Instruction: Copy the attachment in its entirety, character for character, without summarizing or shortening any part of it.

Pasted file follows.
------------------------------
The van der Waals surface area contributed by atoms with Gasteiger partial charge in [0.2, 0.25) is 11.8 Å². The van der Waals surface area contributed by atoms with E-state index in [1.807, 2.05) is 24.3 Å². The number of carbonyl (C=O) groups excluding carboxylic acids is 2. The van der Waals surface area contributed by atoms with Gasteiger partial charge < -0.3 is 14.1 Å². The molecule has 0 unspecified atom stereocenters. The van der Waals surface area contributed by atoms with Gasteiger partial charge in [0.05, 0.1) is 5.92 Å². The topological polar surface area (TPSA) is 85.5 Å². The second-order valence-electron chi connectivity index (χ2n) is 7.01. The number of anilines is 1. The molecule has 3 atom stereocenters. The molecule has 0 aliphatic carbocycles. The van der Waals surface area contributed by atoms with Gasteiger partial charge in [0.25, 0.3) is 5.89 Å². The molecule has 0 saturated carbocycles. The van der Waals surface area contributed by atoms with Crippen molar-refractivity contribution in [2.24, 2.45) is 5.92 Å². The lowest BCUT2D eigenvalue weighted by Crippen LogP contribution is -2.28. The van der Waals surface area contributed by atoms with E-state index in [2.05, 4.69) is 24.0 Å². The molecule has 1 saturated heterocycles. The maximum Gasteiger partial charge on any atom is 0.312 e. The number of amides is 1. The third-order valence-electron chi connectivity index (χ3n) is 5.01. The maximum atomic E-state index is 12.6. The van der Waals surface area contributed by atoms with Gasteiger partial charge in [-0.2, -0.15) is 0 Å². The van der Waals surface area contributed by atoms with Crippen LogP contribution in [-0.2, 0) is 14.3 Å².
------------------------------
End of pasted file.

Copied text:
The van der Waals surface area contributed by atoms with Gasteiger partial charge in [0.2, 0.25) is 11.8 Å². The van der Waals surface area contributed by atoms with E-state index in [1.807, 2.05) is 24.3 Å². The number of carbonyl (C=O) groups excluding carboxylic acids is 2. The van der Waals surface area contributed by atoms with Gasteiger partial charge < -0.3 is 14.1 Å². The molecule has 0 unspecified atom stereocenters. The van der Waals surface area contributed by atoms with Gasteiger partial charge in [0.05, 0.1) is 5.92 Å². The topological polar surface area (TPSA) is 85.5 Å². The second-order valence-electron chi connectivity index (χ2n) is 7.01. The number of anilines is 1. The molecule has 3 atom stereocenters. The molecule has 0 aliphatic carbocycles. The van der Waals surface area contributed by atoms with Gasteiger partial charge in [0.25, 0.3) is 5.89 Å². The molecule has 0 saturated carbocycles. The van der Waals surface area contributed by atoms with Crippen molar-refractivity contribution in [2.24, 2.45) is 5.92 Å². The lowest BCUT2D eigenvalue weighted by Crippen LogP contribution is -2.28. The van der Waals surface area contributed by atoms with E-state index in [2.05, 4.69) is 24.0 Å². The molecule has 1 saturated heterocycles. The maximum Gasteiger partial charge on any atom is 0.312 e. The number of amides is 1. The third-order valence-electron chi connectivity index (χ3n) is 5.01. The maximum atomic E-state index is 12.6. The van der Waals surface area contributed by atoms with Gasteiger partial charge in [-0.2, -0.15) is 0 Å². The van der Waals surface area contributed by atoms with Crippen LogP contribution in [-0.2, 0) is 14.3 Å².